In that regard, she said the efforts of UNESCO and other international agencies and groups working to promote wider recognition of the issue were invaluable. Everyone must know the truth: that in the interest in commerce, nations permitted the systematic destruction of human beings and obliteration of their connections not only to their lands, but their families, cultures, “and indeed their very souls”. The inheritors of such a terrible legacy had been left to “a patchwork existence”; their lives a tragic puzzle riddled with so many holes and gaps that they could never hope to find the matches to fill them.
She said that while it was sadly true that others had experienced such torment, “nowhere has it been more extensive, and as complete, as in the transatlantic slave trade”. “So what is one to do,” she asked, recalling that there had been many courageous people over the years that had fought to overturn such wrongs, even though they knew that those wrongs had taken “deep and strenuously resistant root”. The self-interest that inspired the evil deeds was powerful and it often overcame common decency and good will.
Another challenge was that once eradicated, the world too easily forgot terrible crimes of the past. “This cycle of forgetting must finally be broken,” she declared, adding that our task in these times must be to ensure that the past was not forgotten so that wrongs did not take root again or give rise to further injustices. Universities were vital links in that process as they were charged with recording history accurately and ensuring that the past was not erased.
She cautioned, however, that history could indeed be erased or written in a way that made light of offences or denied their existence. “And the deniers are a breed apart,” she said, encouraging that international community to face down deniers of all stripes by putting in front of them solid evidence of stark truths.
Universities must also face their own truths, she said, especially those in the United States that had clear links to slavery or were slavery-founded with the largess of those directly involved in slave trade. Indeed, as more information had emerged in recent years, it was learned that many senior college officials, teachers and even students had kept slaves. That truth had lingered in the shadows at many universities for decades. Her own University, Brown, had taken steps to recover its difficult past and prove that such acts — or denial of their existence — had no place in an institution that purported to uphold the truth.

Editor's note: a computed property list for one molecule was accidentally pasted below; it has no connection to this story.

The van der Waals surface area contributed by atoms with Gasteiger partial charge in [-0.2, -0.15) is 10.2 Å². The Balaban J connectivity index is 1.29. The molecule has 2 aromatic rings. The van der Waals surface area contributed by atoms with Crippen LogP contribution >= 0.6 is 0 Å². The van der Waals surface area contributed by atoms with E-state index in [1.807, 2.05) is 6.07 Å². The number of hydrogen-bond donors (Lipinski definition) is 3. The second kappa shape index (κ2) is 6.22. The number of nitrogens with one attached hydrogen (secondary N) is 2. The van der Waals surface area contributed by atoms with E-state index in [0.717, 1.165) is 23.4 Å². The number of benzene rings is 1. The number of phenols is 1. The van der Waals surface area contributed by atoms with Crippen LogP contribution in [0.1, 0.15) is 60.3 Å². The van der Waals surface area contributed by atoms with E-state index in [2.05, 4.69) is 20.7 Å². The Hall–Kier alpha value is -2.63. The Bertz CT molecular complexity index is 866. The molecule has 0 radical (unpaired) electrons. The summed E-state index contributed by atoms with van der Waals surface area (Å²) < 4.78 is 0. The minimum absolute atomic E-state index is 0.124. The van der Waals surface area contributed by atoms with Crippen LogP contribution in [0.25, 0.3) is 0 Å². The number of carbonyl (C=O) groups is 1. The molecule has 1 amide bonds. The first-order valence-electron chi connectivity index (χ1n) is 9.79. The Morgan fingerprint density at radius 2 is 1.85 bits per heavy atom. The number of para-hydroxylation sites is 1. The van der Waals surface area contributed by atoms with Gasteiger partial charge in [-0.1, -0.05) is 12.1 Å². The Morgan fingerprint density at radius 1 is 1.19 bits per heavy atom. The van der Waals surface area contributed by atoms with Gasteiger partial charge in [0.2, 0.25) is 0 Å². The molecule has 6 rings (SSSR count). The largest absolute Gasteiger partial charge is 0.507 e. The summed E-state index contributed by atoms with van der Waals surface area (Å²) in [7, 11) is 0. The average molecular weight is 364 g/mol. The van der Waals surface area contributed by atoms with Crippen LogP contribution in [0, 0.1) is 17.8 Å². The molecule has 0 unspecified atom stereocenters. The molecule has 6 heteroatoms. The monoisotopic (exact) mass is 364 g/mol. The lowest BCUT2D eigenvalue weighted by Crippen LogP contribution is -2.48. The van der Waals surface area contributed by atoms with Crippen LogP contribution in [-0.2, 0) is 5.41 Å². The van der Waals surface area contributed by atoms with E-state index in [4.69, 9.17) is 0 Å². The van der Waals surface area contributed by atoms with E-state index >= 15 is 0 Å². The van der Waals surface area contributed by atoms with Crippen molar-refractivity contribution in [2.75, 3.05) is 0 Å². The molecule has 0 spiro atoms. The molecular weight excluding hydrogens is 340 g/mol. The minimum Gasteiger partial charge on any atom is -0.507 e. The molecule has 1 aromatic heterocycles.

In 2003, she had initiated a study to involve the campus community “in the search for the meaning of our past”, she continued. When told that what the exercise uncovered would not be easy to incorporate into the university’s present, she had said: “Well, it doesn’t have to be.” It soon became clear that some of Brown University’s founders and benefactors had been involved in or had made their wealth from the New England slave trade. Moreover, Rhode Island, it turned out, had been one of the linchpins of that trade in the region.
She went on to say that the process had explored the meaning and implications of the benefits the University had received from that commerce. Ultimately, Brown’s three-year self-examination had compelled the University to rewrite its own history, but with a full and truthful accounting of what transpired in its early days. It had also led the University to ramp up its activities to combat human trafficking in all its dimensions, and among other things, to establish a centre on campus for that purpose. Brown had also scaled up its efforts to help the children and young people of its home city of Providence, to deal with the challenges they faced, and had begun a series of programmes to train public school teachers.
All those were but small steps and were meant to set in motion activities that would be a “constant reminder of the obligations to be drum majors for justice, as Martin Luther King contended,” she said. Indeed, egregious wrongs demanded action and any action that healed must cast light on the lasting effects of past human rights violations.
Too little attention had been paid to the enduring impact of the transatlantic slave trade, and she hoped the United Nations-led worldwide process would lead to greater understanding of the past and throw a spotlight on ways to counter modern-day abuses of human rights. Brown was proud to be a partner in the global attempt to set the record straight, she said, honouring her own forbearers, who, “despite inhuman conditions, survived and made a life in an alien land”.
Another highlight was the presentation by Ama Tutu Muna, Minister of Culture of Cameroon, of a ceremonial drum to the United Nations, which was accepted by Deputy Secretary-General Asha-Rose Migiro. In a brief address, the Minister said the drum’s materials were indigenous to Cameroon. Its panels recounted the history of slaves, from their deportation and ill-treatment, to their freedom and return to their roots.